Über den Autor
Brian McGinley is a lecturer in Community Education within the School of Social Sciences at the University of Strathclyde. Prior to taking up his full time academic career in 2005 Brian was a senior officer in a Scottish Local Authority with responsibility for developing inter-organisational partnerships under the umbrella of Community Planning. Throughout his 21 years in practice, he built up substantial experience at operational, middle and senior management levels, directing inter-disciplinary teams and delivering mutli-dimensional services. These experiences have enabled him to carve out an academic profile through regular research, teaching, learning and writing.
Brian is also a Director of the Scottish Centre for Youth Work Studies and the Editor of the International Journal of Youth Work. Brian is an elected politician in South Ayrshire and is Chair of the Council's Scrutiny and Governance Management Panel. He was a member of Strathclyde Police Authority (2102-13) which is a tripartite Governance arrangement with Scottish Ministers and the Chief Constable to execute statutory functions. Brian is currently a substitute member of Strathclyde Passenger Transport, a member of the Ayrshire Educational Trust and a Fellow of Higher education Academy (HEA).
Brian's main research interests include investigating and substantiating different forms of community based practice, especially youth work, with an emphasis on the learning process in informal educational settings. A main thread of his research has concentrated on the importance of the ethical learning relationship within informal educational settings to uncover the learners' voice and identify the pedagogical features that are valued most. His research also identifies the use of practitioner's reflective, personal and public voice as a way of encouraging improvement in teaching practice.
Another key feature of his research is exploring the extent to which the political and educational policy context in the UK continues to demand constant change which increasingly requires youth workers to be legally and politically aware, up to date and critically reflective. He also researches the effectiveness of policy implementation in establishing appropriate spaces and structures for meaningful and critical participation to overcome exclusion and help people to make a useful contribution to society.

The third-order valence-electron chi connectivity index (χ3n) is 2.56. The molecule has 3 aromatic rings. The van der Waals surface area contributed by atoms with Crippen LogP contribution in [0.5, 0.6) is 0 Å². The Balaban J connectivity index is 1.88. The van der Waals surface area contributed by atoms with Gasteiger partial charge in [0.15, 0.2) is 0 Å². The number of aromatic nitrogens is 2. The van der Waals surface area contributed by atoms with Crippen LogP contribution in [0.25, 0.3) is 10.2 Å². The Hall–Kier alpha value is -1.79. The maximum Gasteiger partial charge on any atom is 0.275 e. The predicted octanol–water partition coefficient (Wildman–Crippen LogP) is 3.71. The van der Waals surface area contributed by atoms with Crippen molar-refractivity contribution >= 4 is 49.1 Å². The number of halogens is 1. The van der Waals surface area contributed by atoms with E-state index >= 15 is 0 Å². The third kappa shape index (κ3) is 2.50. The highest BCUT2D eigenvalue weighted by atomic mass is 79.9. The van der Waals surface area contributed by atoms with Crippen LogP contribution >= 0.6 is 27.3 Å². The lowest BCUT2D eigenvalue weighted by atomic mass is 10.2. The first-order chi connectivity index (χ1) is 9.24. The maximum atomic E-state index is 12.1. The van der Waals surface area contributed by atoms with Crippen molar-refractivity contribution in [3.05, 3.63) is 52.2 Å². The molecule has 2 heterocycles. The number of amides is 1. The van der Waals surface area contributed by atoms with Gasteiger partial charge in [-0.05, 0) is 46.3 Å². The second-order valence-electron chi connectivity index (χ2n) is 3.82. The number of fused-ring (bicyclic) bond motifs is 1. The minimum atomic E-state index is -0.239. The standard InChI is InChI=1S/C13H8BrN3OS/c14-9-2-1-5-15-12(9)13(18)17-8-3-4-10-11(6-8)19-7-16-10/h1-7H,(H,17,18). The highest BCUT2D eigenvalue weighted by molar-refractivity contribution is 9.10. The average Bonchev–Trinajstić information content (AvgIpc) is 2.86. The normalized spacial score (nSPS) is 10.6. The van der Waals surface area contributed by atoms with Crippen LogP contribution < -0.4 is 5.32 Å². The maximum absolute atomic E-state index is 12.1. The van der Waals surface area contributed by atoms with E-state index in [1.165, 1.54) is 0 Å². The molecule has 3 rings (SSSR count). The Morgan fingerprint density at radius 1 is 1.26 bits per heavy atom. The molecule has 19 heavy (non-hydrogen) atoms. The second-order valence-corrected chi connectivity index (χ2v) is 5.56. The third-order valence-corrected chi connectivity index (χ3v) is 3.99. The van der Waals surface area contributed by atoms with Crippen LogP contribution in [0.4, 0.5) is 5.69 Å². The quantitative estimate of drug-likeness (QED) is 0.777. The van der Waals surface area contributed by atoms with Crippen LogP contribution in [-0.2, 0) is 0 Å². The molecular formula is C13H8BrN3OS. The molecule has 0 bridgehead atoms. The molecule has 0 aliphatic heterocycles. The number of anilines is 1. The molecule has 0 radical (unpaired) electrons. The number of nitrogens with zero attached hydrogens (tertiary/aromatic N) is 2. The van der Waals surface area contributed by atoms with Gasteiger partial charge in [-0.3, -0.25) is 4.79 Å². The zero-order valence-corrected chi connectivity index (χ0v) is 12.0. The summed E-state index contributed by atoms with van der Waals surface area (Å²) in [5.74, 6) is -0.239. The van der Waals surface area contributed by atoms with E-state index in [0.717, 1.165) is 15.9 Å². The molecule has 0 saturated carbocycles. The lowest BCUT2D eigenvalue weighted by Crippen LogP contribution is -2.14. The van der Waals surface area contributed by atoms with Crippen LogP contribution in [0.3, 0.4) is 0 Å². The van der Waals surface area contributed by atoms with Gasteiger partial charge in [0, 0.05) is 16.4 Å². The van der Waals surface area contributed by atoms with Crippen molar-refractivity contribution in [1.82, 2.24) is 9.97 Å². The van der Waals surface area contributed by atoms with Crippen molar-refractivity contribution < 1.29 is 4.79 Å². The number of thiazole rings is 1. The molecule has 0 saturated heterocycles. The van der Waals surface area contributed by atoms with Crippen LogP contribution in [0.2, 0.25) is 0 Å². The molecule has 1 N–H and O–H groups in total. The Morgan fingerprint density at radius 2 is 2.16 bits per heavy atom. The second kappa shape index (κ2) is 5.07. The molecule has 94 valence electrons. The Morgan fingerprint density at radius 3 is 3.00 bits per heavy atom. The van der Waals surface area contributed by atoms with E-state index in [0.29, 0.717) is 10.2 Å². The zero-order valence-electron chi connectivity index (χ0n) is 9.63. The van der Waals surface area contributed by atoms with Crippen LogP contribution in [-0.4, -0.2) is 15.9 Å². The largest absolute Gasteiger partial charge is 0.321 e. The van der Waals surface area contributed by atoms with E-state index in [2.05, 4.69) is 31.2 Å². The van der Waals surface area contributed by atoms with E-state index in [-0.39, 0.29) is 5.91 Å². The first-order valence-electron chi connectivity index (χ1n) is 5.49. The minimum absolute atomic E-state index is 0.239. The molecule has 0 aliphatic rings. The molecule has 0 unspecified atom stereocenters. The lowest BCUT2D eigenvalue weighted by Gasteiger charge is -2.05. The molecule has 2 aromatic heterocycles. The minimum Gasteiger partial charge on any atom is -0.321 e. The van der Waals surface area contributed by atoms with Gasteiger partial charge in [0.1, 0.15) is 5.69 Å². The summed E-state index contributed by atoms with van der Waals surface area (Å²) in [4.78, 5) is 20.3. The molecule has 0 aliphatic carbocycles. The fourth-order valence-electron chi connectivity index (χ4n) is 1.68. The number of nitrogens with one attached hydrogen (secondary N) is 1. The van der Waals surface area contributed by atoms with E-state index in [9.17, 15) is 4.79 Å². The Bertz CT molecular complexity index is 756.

The Principle of Law and Youth Work
Law, Youth Work and Ethics
National and Local Governments
Operational Legal Requirements and Management Systems
The Application of Law in Youth Work
Detached Work with Young People
Establishing a Community Youth Organisation and Managing Premises
Hazards and Protection at Work and in the Community
Practising beyond the Law
Appendix 1: Draft Example - Health & Safety Induction Checklist
Appendix 2: Record of Drug/Medication Administration Form
Appendix 3: Accommodation Risk Assessment checklist
Understanding the law is now a more important part of youth work practice than ever before, and all successful youth work professionals need to understand the way that law and policy supports good ethical practice.
This book provides a coherent overview of the legal processes and requirements encountered by today's youth work professionals, helping readers learn how to make informed ethical judgements and offer appropriate advice to young people. It offers an insight into how laws are made, explains major legal requirements for safe youth work practice and details a range of guidance on the current frameworks and legislation students and practitioners need to be aware of. Using real world scenarios, case studies, and reflective questions, it helps the reader to engage critically with the current legal context of youth work, and develop their thinking, skills and practice.
This is essential reading for all students working towards professional recognition in work with young people.